Our newest Affiliated Artist is Adi Khen, a PhD student in Marine Biology studying coral reef ecology at the Scripps Institution of Oceanography, UC San Diego. Check out the Q&A below to learn more about our coral-loving artist.
Climate Science Alliance (Alliance): What are you researching for your PhD? What inspired you to pick that topic to research?
Adi: I am interested in how coral reefs are responding to global climate change. Using a 9-year time series of permanent photoquadrats collected by my advisor, Dr. Jennifer Smith, on Palmyra Atoll in the central Pacific, I am measuring coral bleaching, recovery, growth, and mortality through image analysis. In a way, my research is similar to my art in that I hand-trace borders of coral colonies and algal patches in Photoshop. Please see an example of an untraced and traced image below; I think it turns out resembling abstract art! I am inspired by the beauty and biodiversity found on coral reefs around the world, not to mention the important ecosystem services they provide. However, coral reefs are now threatened by the progression of climate change, and we need to improve our understanding of coral bleaching and recovery as well as raise public awareness of the topic.
Example of photoquadrat that was digitized in Photoshop to be able to extract planar areas of corals and algae and analyze their change over time.
Alliance: When/why did you begin using art to communicate?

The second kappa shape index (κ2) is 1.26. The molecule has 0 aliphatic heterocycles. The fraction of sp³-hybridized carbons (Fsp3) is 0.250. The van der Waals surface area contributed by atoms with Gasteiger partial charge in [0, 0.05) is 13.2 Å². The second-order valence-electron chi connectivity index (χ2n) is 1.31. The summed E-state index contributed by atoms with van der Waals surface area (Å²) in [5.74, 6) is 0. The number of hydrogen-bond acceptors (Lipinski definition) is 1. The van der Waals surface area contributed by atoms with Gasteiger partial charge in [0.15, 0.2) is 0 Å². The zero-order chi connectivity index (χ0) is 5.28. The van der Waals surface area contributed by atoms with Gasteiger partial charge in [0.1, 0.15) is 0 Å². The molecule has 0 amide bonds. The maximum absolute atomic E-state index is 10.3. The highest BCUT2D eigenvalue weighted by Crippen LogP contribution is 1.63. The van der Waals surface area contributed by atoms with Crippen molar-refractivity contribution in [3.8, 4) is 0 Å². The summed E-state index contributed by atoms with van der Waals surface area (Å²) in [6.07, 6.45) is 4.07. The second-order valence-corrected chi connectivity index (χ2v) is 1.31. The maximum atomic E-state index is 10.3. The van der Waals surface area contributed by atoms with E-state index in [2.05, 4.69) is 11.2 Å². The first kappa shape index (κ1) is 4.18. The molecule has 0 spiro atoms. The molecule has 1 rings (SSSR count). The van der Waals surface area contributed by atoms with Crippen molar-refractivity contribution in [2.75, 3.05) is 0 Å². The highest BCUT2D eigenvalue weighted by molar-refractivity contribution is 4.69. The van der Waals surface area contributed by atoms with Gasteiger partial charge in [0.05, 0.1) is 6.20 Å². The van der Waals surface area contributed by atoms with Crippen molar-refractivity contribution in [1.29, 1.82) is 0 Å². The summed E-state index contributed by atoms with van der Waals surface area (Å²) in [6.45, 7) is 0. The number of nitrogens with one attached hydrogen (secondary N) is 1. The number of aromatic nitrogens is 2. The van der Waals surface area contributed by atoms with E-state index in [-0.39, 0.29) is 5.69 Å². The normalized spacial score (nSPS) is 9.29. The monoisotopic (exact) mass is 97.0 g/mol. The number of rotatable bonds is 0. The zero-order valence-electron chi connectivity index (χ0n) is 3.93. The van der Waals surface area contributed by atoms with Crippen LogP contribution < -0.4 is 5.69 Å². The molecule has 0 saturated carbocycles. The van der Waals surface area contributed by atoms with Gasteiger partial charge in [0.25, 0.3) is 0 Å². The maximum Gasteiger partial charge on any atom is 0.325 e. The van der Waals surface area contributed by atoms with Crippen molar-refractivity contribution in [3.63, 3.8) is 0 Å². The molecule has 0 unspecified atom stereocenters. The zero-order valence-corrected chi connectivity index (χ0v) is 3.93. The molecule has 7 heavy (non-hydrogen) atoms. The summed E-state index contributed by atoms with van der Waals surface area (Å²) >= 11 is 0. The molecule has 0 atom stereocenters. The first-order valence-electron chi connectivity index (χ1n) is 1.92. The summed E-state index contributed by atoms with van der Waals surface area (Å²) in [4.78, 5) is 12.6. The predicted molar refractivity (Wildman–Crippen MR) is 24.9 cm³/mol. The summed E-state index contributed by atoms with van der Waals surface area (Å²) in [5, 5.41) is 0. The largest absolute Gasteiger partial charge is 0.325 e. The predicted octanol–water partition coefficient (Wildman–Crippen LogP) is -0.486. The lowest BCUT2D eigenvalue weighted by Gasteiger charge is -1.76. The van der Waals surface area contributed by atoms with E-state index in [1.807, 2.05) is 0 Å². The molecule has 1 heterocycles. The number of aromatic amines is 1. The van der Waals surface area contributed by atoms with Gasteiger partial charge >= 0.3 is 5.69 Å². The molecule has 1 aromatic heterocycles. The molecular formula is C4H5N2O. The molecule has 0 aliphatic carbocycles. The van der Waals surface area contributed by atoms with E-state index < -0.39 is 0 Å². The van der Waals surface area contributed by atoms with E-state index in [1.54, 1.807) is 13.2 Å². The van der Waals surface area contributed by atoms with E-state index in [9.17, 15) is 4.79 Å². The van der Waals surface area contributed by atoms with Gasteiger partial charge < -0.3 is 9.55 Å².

Adi: Over the past few years I began drawing as an outlet to express myself and also deal with stress. While I started with hand-drawing, I soon taught myself to use Adobe Illustrator and Photoshop to create digital art. I have now drawn hundreds of species of scientifically-accurate seaweeds, fish, and marine invertebrates. Many of my drawings have been incorporated into talks, educational posters, and figures and I plan to continue to integrate art into my own research because I think it helps us to conceptualize complex systems such as coral reefs. It can also be an effective teaching tool especially in this digital age, and my goal is to eventually create lesson plans for students with my art, as well as other outreach products.
Alliance: What role does climate change play in your life and your art? What was your "climate moment" - the moment that made you want to do something about climate change?
Adi: My research is essentially about the impact of climate change on coral reefs, and my art often shows how climate change could affect reefs as we know them. What motivates me is that we still have the potential to make a difference: in some cases, corals can recover from bleaching and reef health can be restored when appropriate steps are taken toward minimizing climate change impacts.
Alliance: What marine organism is your favorite? At the moment, of course.
Adi: I don’t think I could ever pick a favorite marine organism, but I’m partial to sea hares (sea slugs that I raise as pets in the lab).
Coral bleaching infographic.
Transition from a healthy reef dominated by corals and other calcifying organisms to a degraded reef with fleshy organisms and diseased, bleached or dead corals.
Algae mandala design.
Brown, green, and red algae. The arrangement was inspired by Ernst Haeckel's scientific illustrations.
We are looking forward to showcasing Adi’s work in upcoming “Art of Change” shows. Stay tuned!
Learn more about our Affiliated Artists here.